Join NewsChannel 5's First Alert Weather team and the National Weather Service on Saturday, February 23rd for Take 5 to Prepare in partnership with Lane House Construction!
The workshop begins at 10:00 a.m. in the Exploradome at the St. Louis Science Center. Admission to this special event is free! Those attending will have a chance to win a NOAA Weather Radio from Midland Weather Radio.
Special guest, Melodee Colbert Kean, the Mayor of Joplin, Missouri shares her firsthand account of the power, the force and the toll severe weather can take on communities and how important it is for you to prepare.
The workshop includes special video presentations from NewsChannel 5's First Alert Weather Team of Meteorologists - Cindy Preszler, Mike Roberts, Scott Connell, Bree Smith and Chester Lampkin.
Other special guests include Jim Kramper and Wes Browning from the National Weather Service and Bruce Thomas, President of Midland Weather Radio.
Mayor Melodee Colbert Kean
Mayor of Joplin, Missouri
How To Keep Safe During Severe Weather
How to Keep Safe During Severe Weather (pdf)
Go to the lowest interior level
Stay away from windows and exterior walls
Bring a cushion or large pillow to shield yourself from debris
Have your severe weather kit already in your safe place...shoes, helmet, flashlight & batteries, NOAA Weather Radio & batteries, cell phone, and gloves.
Get inside a sturdy structure
Go to the lowest level
Stay away from windows & doors
Move vehicles into a garage
Avoid traveling...pull over if necessary
Go inside an enclosed structure
Stay inside a hard topped all-metal vehicle
Get out of the water
Do not use electrical appliances
Stay off hard line phones
Never drive into a flooded area
Turn Around! Don't Drown!
Avoid camping along small rivers or streams when heavy rain is forecast
6 inches of swiftly flowing water can knock a person over
2 feet of water will make most vehicles float
What Is Severe Weather?
Severe thunderstorms often produce large hail. Such hail has been known to damage vehicles, crops and roofs. By large, the National Weather Service looks for hail that is at least the size of a penny...or 3/4 inch in diameter.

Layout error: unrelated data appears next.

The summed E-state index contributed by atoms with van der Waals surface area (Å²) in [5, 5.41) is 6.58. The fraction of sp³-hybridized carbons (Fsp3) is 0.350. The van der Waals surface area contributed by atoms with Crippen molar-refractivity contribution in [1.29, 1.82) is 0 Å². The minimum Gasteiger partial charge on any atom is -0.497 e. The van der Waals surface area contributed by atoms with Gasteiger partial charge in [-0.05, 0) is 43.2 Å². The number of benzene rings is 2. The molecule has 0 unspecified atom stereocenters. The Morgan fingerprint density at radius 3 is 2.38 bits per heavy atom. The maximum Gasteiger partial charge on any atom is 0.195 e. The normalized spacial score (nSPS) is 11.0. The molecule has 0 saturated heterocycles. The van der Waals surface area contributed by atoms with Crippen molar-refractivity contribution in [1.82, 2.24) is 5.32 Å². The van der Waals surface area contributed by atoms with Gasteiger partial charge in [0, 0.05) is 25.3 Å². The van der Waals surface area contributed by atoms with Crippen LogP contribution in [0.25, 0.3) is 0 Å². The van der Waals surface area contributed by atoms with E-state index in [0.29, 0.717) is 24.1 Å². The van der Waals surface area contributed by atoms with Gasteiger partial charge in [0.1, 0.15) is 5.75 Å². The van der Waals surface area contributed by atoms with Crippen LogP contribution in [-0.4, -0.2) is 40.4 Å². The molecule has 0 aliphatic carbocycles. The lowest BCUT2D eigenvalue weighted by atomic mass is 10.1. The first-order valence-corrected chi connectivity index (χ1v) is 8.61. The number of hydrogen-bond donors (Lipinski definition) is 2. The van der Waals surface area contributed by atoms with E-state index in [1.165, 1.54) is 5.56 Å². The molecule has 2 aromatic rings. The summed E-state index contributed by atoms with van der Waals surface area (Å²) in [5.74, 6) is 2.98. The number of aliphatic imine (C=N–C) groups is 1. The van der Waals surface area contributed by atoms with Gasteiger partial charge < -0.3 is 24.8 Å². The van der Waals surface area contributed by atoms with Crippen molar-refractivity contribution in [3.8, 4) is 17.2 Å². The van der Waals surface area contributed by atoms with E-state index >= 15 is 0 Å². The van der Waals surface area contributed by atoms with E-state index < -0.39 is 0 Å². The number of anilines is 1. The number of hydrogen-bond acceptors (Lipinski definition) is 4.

Severe thunderstorms also produce damaging winds on occasion. These winds have downed trees, large tree limbs and power lines. Some structural damage has also resulted. Wind speeds of 58 mph or greater are considered severe.
Not surprisingly, tornadoes (whether they cause damage or not) are considered severe.
Tornado Watches: Watches imply that the weather threat in question is possible. Forecasters have determined that the threat may occur given trends shown by the latest data. Watches are usually broad in scope.
Tornado Warnings: Warnings imply that the severe weather threat in question is imminent. Forecasters have determined that the threat will occur given trends shown by the latest data. Warnings are narrow in scope, and issued on a county by county basis.
How do you receive watches and warnings from the National Weather Service (NWS)? The NWS has its own radio network with weather information presented 24 hours a day, 7 days a week. NOAA Weather Radio is considered the voice of the National Weather Service. You can also sign up for weather alerts from KSDK.com.
Severe Weather Resources
Disaster supply kit
Storms and kids
Pet and animal care
Creating an emergency plan